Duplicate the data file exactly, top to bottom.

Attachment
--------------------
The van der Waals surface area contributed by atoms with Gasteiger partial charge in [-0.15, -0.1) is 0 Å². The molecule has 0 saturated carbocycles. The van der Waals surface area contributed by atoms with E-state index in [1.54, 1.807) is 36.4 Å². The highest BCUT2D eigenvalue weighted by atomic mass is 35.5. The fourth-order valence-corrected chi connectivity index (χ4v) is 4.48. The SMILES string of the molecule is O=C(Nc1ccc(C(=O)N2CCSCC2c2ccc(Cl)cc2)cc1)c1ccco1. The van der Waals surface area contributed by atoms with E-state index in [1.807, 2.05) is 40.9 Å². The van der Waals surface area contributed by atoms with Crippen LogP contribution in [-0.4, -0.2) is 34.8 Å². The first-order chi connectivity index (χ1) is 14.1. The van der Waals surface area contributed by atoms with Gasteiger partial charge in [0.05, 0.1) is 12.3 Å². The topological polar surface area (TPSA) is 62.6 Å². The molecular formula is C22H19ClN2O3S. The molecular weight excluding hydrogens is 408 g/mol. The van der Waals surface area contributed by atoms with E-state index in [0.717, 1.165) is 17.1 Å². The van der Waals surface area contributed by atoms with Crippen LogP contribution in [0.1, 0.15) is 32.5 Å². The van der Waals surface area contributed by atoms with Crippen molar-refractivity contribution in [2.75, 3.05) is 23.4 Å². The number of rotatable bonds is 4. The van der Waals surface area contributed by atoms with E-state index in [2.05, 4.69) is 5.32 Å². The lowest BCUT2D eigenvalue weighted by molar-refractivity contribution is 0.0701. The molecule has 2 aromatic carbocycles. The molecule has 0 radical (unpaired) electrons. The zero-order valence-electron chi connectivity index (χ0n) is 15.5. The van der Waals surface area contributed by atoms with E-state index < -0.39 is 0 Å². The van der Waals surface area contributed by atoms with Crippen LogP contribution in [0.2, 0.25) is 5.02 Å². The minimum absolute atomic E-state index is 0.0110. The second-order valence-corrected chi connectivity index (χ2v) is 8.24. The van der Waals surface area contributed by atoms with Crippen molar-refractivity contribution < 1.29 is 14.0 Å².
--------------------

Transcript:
The van der Waals surface area contributed by atoms with Gasteiger partial charge in [-0.15, -0.1) is 0 Å². The molecule has 0 saturated carbocycles. The van der Waals surface area contributed by atoms with E-state index in [1.54, 1.807) is 36.4 Å². The highest BCUT2D eigenvalue weighted by atomic mass is 35.5. The fourth-order valence-corrected chi connectivity index (χ4v) is 4.48. The SMILES string of the molecule is O=C(Nc1ccc(C(=O)N2CCSCC2c2ccc(Cl)cc2)cc1)c1ccco1. The van der Waals surface area contributed by atoms with E-state index in [1.807, 2.05) is 40.9 Å². The van der Waals surface area contributed by atoms with Crippen LogP contribution in [-0.4, -0.2) is 34.8 Å². The first-order chi connectivity index (χ1) is 14.1. The van der Waals surface area contributed by atoms with Gasteiger partial charge in [0.05, 0.1) is 12.3 Å². The topological polar surface area (TPSA) is 62.6 Å². The molecular formula is C22H19ClN2O3S. The molecular weight excluding hydrogens is 408 g/mol. The van der Waals surface area contributed by atoms with E-state index in [0.717, 1.165) is 17.1 Å². The van der Waals surface area contributed by atoms with Crippen LogP contribution in [0.1, 0.15) is 32.5 Å². The van der Waals surface area contributed by atoms with Crippen molar-refractivity contribution in [2.75, 3.05) is 23.4 Å². The number of rotatable bonds is 4. The van der Waals surface area contributed by atoms with E-state index in [2.05, 4.69) is 5.32 Å². The lowest BCUT2D eigenvalue weighted by molar-refractivity contribution is 0.0701. The molecule has 2 aromatic carbocycles. The molecule has 0 radical (unpaired) electrons. The zero-order valence-electron chi connectivity index (χ0n) is 15.5. The van der Waals surface area contributed by atoms with E-state index < -0.39 is 0 Å². The van der Waals surface area contributed by atoms with Crippen LogP contribution in [0.2, 0.25) is 5.02 Å². The minimum absolute atomic E-state index is 0.0110. The second-order valence-corrected chi connectivity index (χ2v) is 8.24. The van der Waals surface area contributed by atoms with Crippen molar-refractivity contribution < 1.29 is 14.0 Å².